2. Christians and Krishnan Hindus may be said to worship the first person through a second person, i.e. the experiential Universe or "Universal” Absolute Supreme Being (Allsoul or Supersoul), called Son/Christ or Vishnu/Krishna; represented by Michael (Supreme Archangel), Jesus (teacher and savior of souls), and others. The Allsoul is that gestalt of personal human consciousness, which we expect will be the "body of Christ" (Mahdi, Messiah, Kalki or Maitreya) in the second coming – personified in history by Muhammad, Jesus Christ, Buddha (9th incarnation of Vishnu), and others.

3. Shaivite Hindus, Buddhists, and Confucian-Taoists seem to venerate the synthesis of the first and second persons in a third person or appearance, ie. the Destiny Consummator of ultimate reality – unqualified Nirvana consciousness – associative Tao of All That Is – the absonite* Unconditioned Absolute Spirit “Synthesis of Source and Synthesis,”** who/which is logically expected to be Allah/Abba/Brahma glorified in and by union with the Supreme Being – represented in religions by Gabriel, Michael, and other Archangels, Mahadevas, Spiritpersons, etc., who may be included within the mysterious Holy Ghost.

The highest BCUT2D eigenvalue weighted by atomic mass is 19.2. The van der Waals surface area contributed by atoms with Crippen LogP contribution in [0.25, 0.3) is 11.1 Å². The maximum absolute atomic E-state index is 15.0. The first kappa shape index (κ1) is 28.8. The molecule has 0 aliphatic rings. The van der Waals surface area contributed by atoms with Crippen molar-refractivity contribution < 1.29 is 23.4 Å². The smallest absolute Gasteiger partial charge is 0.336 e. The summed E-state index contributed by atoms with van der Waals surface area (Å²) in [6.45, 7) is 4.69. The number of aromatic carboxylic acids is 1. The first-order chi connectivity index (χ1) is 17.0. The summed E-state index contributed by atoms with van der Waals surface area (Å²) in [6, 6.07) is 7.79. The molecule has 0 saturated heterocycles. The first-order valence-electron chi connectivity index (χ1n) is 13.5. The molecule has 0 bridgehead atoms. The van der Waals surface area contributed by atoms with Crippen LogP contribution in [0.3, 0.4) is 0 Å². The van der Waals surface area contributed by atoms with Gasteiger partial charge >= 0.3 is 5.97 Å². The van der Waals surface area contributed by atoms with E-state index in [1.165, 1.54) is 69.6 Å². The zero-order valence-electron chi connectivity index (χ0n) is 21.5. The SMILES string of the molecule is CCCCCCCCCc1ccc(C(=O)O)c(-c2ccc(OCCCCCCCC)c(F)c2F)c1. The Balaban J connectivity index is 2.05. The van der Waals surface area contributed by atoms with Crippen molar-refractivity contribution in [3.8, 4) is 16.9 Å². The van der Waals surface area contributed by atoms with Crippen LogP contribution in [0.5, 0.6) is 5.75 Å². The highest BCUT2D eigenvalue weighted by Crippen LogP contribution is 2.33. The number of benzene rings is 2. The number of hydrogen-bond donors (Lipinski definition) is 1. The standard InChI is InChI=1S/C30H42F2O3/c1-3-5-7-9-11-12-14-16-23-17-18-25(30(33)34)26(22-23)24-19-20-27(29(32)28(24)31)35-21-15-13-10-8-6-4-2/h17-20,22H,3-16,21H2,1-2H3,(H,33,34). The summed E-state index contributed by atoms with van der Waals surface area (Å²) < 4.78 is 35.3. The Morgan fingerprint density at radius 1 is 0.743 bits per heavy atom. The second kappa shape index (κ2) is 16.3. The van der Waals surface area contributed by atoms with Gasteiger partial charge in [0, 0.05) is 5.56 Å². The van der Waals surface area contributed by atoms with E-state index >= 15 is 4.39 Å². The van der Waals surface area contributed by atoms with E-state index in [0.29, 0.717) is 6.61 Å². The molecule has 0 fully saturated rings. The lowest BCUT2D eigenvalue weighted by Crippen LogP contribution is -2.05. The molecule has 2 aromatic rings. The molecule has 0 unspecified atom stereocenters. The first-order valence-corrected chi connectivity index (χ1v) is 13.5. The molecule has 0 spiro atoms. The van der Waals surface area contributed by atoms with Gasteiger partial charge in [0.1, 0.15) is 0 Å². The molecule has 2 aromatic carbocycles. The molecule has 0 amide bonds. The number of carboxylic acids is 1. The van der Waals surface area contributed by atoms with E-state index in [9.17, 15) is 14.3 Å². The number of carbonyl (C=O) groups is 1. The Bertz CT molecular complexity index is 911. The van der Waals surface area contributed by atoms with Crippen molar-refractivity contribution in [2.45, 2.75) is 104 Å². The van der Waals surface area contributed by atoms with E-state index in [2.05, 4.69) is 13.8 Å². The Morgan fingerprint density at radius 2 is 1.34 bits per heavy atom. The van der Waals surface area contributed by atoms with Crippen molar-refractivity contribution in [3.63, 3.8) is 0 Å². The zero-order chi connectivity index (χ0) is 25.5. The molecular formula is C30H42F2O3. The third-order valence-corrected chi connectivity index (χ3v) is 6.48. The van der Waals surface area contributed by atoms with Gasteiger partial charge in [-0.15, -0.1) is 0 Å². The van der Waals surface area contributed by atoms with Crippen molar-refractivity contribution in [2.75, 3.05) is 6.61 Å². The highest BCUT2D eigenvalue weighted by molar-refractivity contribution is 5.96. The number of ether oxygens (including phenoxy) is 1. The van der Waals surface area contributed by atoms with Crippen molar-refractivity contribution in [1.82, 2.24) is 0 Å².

Other strains of religion seem to be psychological variations on the third person, or possibly combinations and permutations of the members of the Trinity – all just different personality perspectives on the Same God. Taken together, the world’s major religions give us at least two insights into the first person of this thrice-personal One God, two perceptions of the second person, and at least three glimpses of the third.

* The ever-mysterious Holy Ghost or Unconditioned Spirit is neither absolutely infinite, nor absolutely finite, but absonite; meaning neither existential nor experiential, but their ultimate consummation; neither fully ideal nor totally real, but a middle path and grand synthesis of the superconscious and the conscious, in consciousness of the unconscious.

** This conception is so strong because somewhat as the Absonite Spirit is a synthesis of the spirit of the Absolute and the spirit of the Supreme, so it would seem that the evolving Supreme Being may himself also be a synthesis or “gestalt” of humanity with itself, in an Almighty Universe Allperson or Supersoul. Thus ultimately, the Absonite is their Unconditioned Absolute Coordinate Identity – the Spirit Synthesis of Source and Synthesis – the metaphysical Destiny Consummator of All That Is.

For more details, please see: www.religiouspluralism.ca

Samuel Stuart Maynes